Thoughts for Reflection from Benedictine & Monastic Authors

Day by Day

Life Lessons from the Monastery image

Guests and Newcomers

“St. Benedict makes it difficult for newcomers to enter the monastery. He is straightforward about this practice, beginning in chapter 58 on “The Procedure for Receiving Brothers,” with this admonition: “Do not grant newcomers to the monastic life an easy entry, but, as the Apostle says, ‘Test the spirits to see if they are from God” (1 John 4:1). Then he keeps the newcomers knocking for four or five days to test their patience and perseverance. This seems quite at odds with his open-arms approach to the stranger in chapter 53 on receiving guests.
But for both the random guest and the monastic seeker, Benedict has their best interests at heart. Occasional guests need to be assured of acceptance because of their inherent worth as children of God (as Christ), but applicants to the monastery, who are also received as Christ, must be reminded immediately of the seriousness of what they are asking. Benedict is not making entry hard for them because of some prejudice about their social status or race. Each applicant receives the same treatment as any other. Later, as monks, they will continue to be treated fairly, ranked in the community not on the basis of their age, family, education, or social rank but simply by their date of entrance.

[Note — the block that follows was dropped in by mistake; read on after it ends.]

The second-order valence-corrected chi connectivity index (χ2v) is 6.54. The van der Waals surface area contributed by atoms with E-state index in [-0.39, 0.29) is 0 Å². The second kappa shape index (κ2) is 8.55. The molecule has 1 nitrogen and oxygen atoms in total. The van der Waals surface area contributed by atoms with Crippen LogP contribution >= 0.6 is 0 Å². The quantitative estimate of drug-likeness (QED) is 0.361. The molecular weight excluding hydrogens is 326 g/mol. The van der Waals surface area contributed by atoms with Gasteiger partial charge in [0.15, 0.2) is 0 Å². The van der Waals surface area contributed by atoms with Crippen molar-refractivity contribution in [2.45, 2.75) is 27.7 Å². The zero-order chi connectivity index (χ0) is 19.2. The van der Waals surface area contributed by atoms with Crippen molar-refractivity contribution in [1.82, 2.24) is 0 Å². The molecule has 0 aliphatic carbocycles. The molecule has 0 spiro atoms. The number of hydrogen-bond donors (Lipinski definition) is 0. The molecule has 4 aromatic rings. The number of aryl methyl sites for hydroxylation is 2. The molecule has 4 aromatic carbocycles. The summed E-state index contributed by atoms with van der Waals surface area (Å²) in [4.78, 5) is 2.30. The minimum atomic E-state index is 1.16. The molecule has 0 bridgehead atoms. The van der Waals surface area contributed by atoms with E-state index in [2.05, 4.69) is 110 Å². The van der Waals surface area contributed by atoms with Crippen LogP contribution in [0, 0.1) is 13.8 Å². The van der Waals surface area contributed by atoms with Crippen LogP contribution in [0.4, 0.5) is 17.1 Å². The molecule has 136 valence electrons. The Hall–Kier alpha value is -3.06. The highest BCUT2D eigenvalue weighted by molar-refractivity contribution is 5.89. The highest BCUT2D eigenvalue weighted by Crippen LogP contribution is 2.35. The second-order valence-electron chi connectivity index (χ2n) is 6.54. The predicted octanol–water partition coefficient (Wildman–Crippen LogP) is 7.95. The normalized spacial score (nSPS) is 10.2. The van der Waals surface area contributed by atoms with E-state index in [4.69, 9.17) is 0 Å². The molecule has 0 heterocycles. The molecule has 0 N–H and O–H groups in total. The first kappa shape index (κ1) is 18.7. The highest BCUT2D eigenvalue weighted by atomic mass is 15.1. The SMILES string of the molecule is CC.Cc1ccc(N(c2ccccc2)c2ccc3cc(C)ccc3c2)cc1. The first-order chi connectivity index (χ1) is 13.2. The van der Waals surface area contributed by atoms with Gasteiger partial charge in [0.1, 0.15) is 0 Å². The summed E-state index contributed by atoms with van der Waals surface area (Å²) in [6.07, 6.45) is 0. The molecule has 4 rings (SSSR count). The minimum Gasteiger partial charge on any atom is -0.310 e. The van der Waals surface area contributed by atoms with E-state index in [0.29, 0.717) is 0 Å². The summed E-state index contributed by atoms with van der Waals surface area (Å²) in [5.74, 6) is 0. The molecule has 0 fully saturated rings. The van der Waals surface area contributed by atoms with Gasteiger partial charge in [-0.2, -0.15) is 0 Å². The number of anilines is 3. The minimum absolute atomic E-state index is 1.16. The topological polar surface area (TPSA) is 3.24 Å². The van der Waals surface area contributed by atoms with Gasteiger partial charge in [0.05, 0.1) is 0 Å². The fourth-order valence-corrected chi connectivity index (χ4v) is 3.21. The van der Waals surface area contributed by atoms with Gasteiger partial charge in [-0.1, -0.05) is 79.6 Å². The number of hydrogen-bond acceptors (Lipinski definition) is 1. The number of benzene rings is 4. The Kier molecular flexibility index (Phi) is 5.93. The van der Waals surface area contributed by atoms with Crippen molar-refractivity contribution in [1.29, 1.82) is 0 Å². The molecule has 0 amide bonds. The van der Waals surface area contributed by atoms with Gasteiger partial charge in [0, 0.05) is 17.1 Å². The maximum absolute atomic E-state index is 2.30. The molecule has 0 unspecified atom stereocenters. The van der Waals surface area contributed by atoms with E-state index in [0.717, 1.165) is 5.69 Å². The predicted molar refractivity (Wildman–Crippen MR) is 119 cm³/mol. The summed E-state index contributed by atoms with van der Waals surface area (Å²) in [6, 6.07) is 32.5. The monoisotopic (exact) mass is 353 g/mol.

Benedict wants the newcomers to know that they are asking for something that will change their whole lives. If they decide to stay and commit themselves as Benedictine monks, from that day every decision they make will be affected by their monastic profession.”  Pg 63

From:  Life Lessons from the Monastery
by Jerome Kodell, OSB

Click Book to Purchase.